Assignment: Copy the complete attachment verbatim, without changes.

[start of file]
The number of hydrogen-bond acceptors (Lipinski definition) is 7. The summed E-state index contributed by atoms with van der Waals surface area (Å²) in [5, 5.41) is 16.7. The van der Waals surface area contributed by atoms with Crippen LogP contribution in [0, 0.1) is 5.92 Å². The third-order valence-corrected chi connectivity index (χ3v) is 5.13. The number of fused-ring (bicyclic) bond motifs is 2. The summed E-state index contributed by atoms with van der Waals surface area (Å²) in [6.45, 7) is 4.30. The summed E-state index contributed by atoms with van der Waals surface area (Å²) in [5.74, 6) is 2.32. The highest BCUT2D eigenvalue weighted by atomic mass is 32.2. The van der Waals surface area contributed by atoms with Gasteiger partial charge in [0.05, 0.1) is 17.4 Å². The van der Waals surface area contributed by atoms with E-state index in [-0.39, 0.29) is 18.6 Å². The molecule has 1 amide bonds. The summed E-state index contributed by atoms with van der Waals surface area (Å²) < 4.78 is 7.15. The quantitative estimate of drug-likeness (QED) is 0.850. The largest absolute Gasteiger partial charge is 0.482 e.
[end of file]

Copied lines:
The number of hydrogen-bond acceptors (Lipinski definition) is 7. The summed E-state index contributed by atoms with van der Waals surface area (Å²) in [5, 5.41) is 16.7. The van der Waals surface area contributed by atoms with Crippen LogP contribution in [0, 0.1) is 5.92 Å². The third-order valence-corrected chi connectivity index (χ3v) is 5.13. The number of fused-ring (bicyclic) bond motifs is 2. The summed E-state index contributed by atoms with van der Waals surface area (Å²) in [6.45, 7) is 4.30. The summed E-state index contributed by atoms with van der Waals surface area (Å²) in [5.74, 6) is 2.32. The highest BCUT2D eigenvalue weighted by atomic mass is 32.2. The van der Waals surface area contributed by atoms with Gasteiger partial charge in [0.05, 0.1) is 17.4 Å². The van der Waals surface area contributed by atoms with E-state index in [-0.39, 0.29) is 18.6 Å². The molecule has 1 amide bonds. The summed E-state index contributed by atoms with van der Waals surface area (Å²) < 4.78 is 7.15. The quantitative estimate of drug-likeness (QED) is 0.850. The largest absolute Gasteiger partial charge is 0.482 e.